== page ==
Strategic Investing Can Keep Portfolios Strong Amid Volatile Economy
Weighting of Certain Types of Investments is Key
Protecting your investment portfolio from a volatile economy requires proactive management and strategic weighting of certain types of investments. Acting now can help keep your portfolio afloat and avoid the hollowing out that some investors are experiencing as today’s economic volatility continues.
Understanding how inflation and economic swings affect the stock and bond markets is key to managing your portfolio strategically and controlling what you can control.
After remaining relatively low for the past decade or so, inflation rose sharply last winter — fueled partly by soaring oil prices — and has held steady above 8% throughout the year. Consumers feel it at the gas pump and grocery store, while investors feel it in the markets.
The Federal Reserve has hiked interest rates five times already this year, with expectations of further hikes in the remaining months of 2022. These significant increases in the fed funds rate suggest the FOMC takes seriously widespread criticism that they waited too long to address inflation when it started to climb.
“Our obligation is to use our tools to support the economy, and that’s what we’ll continue to do,” says Federal Reserve Chair Jerome Powell. But if Federal Reserve has only one tool, a hammer – does every problem looks like a nail? Some might say so. Interest rate hikes are Federal Reserve’s way of hitting that nail.
As Federal Reserve pumps the brakes on inflation with interest rate hikes, the equity and fixed income markets respond under pressure. While an interest rate hike typically takes several months to work its way through the system and impact the economy more broadly, the stock market’s response is more immediate. Generally, higher interest rates negatively impact earnings and stock prices, apart from the financial sector. Higher interest rates also tend to depress future discounted valuations.
As a hedge against the impact on the equity market, investors typically seek safety in fixed income assets. But this year, the impact on a portfolio’s fixed income assets will look different. For example, bond fund performance may decrease by double digits for the year, depending on duration and quality. As Federal Reserve eases treasury and corporate bonds off its balance sheet, it will upend the supply in the bond market and make for a unique environment for fixed income buyers.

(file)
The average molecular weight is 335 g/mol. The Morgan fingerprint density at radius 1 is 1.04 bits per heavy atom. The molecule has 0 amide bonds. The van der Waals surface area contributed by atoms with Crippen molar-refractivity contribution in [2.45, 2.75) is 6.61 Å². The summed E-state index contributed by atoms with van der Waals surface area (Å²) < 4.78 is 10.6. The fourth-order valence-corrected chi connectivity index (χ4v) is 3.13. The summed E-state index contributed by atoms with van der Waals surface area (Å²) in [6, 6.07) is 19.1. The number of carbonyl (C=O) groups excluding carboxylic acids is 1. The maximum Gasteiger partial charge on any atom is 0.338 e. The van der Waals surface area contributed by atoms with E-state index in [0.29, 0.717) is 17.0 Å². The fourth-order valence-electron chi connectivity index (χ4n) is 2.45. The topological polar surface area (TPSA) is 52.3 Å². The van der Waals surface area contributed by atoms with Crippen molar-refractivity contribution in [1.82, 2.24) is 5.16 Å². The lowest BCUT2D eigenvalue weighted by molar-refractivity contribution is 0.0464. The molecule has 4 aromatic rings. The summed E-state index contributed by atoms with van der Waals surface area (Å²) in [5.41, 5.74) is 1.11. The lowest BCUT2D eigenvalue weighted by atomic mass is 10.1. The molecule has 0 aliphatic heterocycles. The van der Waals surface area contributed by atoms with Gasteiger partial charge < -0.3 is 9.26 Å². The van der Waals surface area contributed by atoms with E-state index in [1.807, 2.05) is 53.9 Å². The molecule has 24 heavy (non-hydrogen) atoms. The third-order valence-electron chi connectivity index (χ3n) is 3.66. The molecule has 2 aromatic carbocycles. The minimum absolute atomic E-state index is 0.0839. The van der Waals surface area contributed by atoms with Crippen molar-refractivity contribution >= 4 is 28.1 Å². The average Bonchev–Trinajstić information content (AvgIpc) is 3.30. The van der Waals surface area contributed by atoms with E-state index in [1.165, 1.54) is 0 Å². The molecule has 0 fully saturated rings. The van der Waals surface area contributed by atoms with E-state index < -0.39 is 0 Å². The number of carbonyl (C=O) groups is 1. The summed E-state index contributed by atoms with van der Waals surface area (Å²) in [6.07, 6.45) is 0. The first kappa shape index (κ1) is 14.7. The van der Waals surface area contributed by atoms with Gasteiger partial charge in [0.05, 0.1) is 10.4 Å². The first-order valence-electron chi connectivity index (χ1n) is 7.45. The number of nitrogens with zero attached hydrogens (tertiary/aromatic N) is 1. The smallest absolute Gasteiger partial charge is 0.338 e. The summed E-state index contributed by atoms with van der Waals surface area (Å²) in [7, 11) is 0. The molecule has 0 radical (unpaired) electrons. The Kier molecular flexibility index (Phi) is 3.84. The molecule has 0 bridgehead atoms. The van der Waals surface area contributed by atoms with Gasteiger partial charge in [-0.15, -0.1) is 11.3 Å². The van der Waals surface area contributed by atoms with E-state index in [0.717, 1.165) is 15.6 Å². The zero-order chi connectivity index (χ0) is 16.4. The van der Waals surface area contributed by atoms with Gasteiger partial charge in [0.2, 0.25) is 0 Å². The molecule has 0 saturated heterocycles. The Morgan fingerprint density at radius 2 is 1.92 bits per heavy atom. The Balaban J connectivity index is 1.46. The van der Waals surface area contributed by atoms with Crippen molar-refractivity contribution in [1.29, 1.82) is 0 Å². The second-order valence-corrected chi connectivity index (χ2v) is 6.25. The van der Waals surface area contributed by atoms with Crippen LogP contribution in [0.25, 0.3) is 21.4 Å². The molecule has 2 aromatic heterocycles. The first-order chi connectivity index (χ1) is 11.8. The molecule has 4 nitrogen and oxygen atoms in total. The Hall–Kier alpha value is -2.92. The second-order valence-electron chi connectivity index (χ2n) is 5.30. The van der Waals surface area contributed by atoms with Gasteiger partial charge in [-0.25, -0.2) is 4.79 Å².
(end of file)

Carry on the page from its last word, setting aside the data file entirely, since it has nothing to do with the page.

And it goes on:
So, what is typically a safe space for investors will likely show a decrease in value during this environment. Exacerbating the situation is the potential of bond funds resulting in a capital gain distribution at the end of the year, which would be taxable.
All of this may seem odd because the economy does not look unhealthy. Earnings are generally good, consumer sentiment is mixed, but some positive indicators are emerging, and the summer rally in the stock market speaks to that. We still have some volatility ahead of us; September and October are often choppy in the stock market, but November and December are historically good.
We are advising our clients who have IRAs to make contributions now. The discount in the market is hard to ignore and contributing now, rather than at the end of the year, could help capture some of that value.
In equity portfolios, we are overweighting quality. In uncertain times, this provides control over the portfolio’s performance. We are overweighting U.S. stocks over international companies, as well as larger companies to get some stability in the blue chip dividend-paying space. Being defensive with dividends is an important control strategy. Specific sectors that an investor may consider overweighting right now are healthcare, energy and technology.
On the fixed income side, we have had success for our clients buying individual fixed income securities rather than bond funds. Short-term Treasury yield above 4% is hard to ignore. Though investing in bond funds has become conventional wisdom on Wall Street, buying individual bonds at this time provides stability and control not present with a bond fund.
With an individual bond, you buy an instrument with a set value on a set maturity date. So, you know you will have an investment worth a specific amount when that date arrives, and you will collect income in the meantime. The volatility of a bond fund — even a well-balanced one — is no longer a factor. It is one way to level out the pieces of a portfolio that investors rely on as a safe space.
It is easy to become discouraged with your investment portfolio during volatile economic times, especially if you are close to retirement or already retired and relying on your investments for income.
Stay the Course
But there is cause for optimism. One particular investor in his 80s has an asset allocation of nearly 100% in U.S. equities — a higher-risk allocation more typical of an investor in their 40s. When asked his rationale, the investor said to look at any 10-year period in the stock market and see what it does. “What’s the stock market trend over the last 100 years,” he asked. The stock market has historically risen over time. By toughing out the rocky periods, this investor reasoned, he was building value that would pass to his heirs.